by Genevieve Anderson
The packed theatre at Lick Wilmerding High School erupted in laughter when the speaker JD Rothman asked for a show of hands for how many 9th grade parents were in the audience. After all, the title of her talk that night, as well as her new book, was “The Neurotic Parent’s Guide to College Admissions”. Those neurotic 9th grade parents in the audience had been outed.
Rothman’s literary agent had advised her not to bother speaking in northern California – “it’s too chill” – and to forget San Francisco altogether since it was a non-neurotic city. She disagreed: a town sandwiched between two of the world’s best universities, UC Berkeley and Stanford, would be bursting with college anxiety.
Rothman, an Emmy-award-winning screenwriter and best-selling author, herself confessed to humble academic beginnings: a bachelor’s and a master’s degree from a “top 100” college. After graduating, she embarked on a year long backpacking tour of Latin America and resettled in New York City to teach. It’s when she landed a job as a temp and translator at the children’s TV show Sesame Street that her illustrious career took off. Why does this matter in Rothman’s view? Because it’s inconsequential where your kid ends up in school- anything wonderful can happen afterward.
Rothman joked that ever since she wrote a Huffington Post article titled “ Why Your Brilliant Child Didn’t Get Into the Ivies” she’s been treated like an expert. Jokes aside, she is approached constantly by concerned parents, college counselors and admission officers alike. And for a good reason: Rothman offers the kind of advice that reassures parents that there are excellent, balanced, kind-hearted schools out there, and sane ways to get into them. She mentioned some of her favorites: Kenyon, Northeastern, Bates, Colorado College, and University of Washington. These ‘normal’ schools are the kinds of places where you can still find students reading a poetry book under an oak tree.
She also told the (true) story of Dani, a girl who was advised by her college counselor not to apply to UC Berkeley because of a C she got her Junior year: she would “never get in”. Dani applied anyway, and is happily studying there today. Rothman’s prescription: don’t believe everything your counselor tells you and aim high if you want to.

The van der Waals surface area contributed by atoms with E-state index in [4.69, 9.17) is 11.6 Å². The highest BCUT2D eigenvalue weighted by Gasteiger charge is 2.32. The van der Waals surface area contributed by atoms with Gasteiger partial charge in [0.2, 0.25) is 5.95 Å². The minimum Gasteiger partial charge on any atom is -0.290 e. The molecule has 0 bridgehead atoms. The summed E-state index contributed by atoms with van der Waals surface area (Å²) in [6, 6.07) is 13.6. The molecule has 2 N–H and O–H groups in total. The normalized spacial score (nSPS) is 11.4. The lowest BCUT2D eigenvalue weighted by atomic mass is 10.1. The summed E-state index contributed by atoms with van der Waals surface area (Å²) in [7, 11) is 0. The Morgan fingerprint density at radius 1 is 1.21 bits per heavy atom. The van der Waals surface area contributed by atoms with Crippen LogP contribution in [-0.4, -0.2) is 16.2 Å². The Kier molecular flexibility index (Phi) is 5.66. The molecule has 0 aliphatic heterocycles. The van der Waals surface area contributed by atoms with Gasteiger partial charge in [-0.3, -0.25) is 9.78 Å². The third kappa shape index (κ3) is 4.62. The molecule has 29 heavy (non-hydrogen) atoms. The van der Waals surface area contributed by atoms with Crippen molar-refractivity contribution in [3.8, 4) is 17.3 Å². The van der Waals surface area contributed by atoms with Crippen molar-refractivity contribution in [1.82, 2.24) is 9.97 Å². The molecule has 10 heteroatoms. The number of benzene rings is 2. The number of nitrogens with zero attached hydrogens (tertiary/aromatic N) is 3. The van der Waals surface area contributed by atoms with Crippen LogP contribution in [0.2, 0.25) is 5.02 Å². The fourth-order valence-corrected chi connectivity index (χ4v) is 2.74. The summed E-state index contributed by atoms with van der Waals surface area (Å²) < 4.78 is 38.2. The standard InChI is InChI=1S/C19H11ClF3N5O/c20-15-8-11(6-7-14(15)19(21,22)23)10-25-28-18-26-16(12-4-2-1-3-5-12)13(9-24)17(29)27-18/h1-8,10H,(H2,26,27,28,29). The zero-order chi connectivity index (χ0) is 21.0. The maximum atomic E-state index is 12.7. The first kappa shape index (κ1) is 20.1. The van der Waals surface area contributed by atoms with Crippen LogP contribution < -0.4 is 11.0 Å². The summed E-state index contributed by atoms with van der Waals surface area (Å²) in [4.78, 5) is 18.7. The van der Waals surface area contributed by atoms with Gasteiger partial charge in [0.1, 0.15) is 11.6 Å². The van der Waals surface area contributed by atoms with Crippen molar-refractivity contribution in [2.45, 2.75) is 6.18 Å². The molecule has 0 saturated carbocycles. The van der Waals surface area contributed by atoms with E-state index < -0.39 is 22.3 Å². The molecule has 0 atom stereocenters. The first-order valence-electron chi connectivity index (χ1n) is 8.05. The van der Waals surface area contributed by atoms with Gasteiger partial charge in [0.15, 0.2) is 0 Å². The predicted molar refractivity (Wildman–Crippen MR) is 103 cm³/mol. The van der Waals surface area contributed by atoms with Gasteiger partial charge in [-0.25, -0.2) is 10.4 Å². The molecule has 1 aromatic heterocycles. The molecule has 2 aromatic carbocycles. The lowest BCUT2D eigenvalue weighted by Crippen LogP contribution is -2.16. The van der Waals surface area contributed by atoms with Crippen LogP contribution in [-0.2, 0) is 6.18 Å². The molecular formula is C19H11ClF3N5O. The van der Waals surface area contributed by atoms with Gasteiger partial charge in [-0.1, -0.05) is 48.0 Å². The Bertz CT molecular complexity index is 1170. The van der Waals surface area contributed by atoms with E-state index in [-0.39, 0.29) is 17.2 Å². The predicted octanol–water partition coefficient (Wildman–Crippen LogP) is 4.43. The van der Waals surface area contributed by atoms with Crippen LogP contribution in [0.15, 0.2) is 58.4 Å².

Some other appealing and amusing advice:
If your teen loves Brown but hasn’t much of a chance, try Wesleyan instead. Love Georgetown? Try Boston College or Fordham University. How about U of Michigan? U of Washington is a perfect substitute. There are a lot of great schools catching up with the top tier, and offering everything they do except the insane acceptance rates.
Find a safety school to fall in love with.
Identifying a dream first-choice college is not difficult, but finding a safety your kid really loves is. Spend more time on this – it will make the whole application process much less stressful.
Avoid “Tufts Syndrome”.
Tufts has long been considered the safety school to the Ivies. But beware: if you apply there and are a solid candidate for UPenn, you may be rejected simply because Tufts fears you’ll be heading to Philadelphia instead of Medford. They could be wrong, and theirs is random thinking, however schools like Tufts are believed to guard their enrollment numbers fiercely. A number of other schools, like Washington University in St. Louis, have a reputation of practicing this kind of “yield protection”.
Don’t change your child’s voice in the essays.
Parents sometimes do need to be taskmasters for their kids in the application process, particularly the boys. However, don’t get so involved that you’re editing the essential narrative of your kid’s essays. Colleges can tell the difference between an 18-year-old voice and a 50-year-old one.
Pick some schools that appreciate Californians.
Do Californians have a leg-up at East Coast schools? Probably. “They like us because we’re more mellow, we’re smart but not insane, and we lead less stressful lives”. Plus if your child applies to a school like Duke (aka University of New Jersey) she’ll be considered more unusual, almost from “abroad”.
Early Decision is a way of saying “I’ll marry you if you ask”.
The statistics speak for themselves: a higher percentage of applicants get in Early Decision than Regular Decision, often just 3 to 4 percentage points higher but this can make all the difference. Rothman is convinced that both her sons would never have been admitted to Duke had they dropped themselves into the regular admission pool.
Never despair, there are great schools abroad that are easier to get into.
If your child is worried about his prospects at home, but still wants a prestigious school, he should consider a few good places abroad. Very capable kids, not happy with their US choices, have gone in droves to universities like McGill, St. Andrews and Edinburgh. And they’ve acquired an education and a half for having ventured to new cultures.
The evening ended with a Q&A session and, as Rothman predicted, with parents treating her like an expert. While far from it, Rothman does give a refreshing and light-hearted view of a maddening, uniquely American process.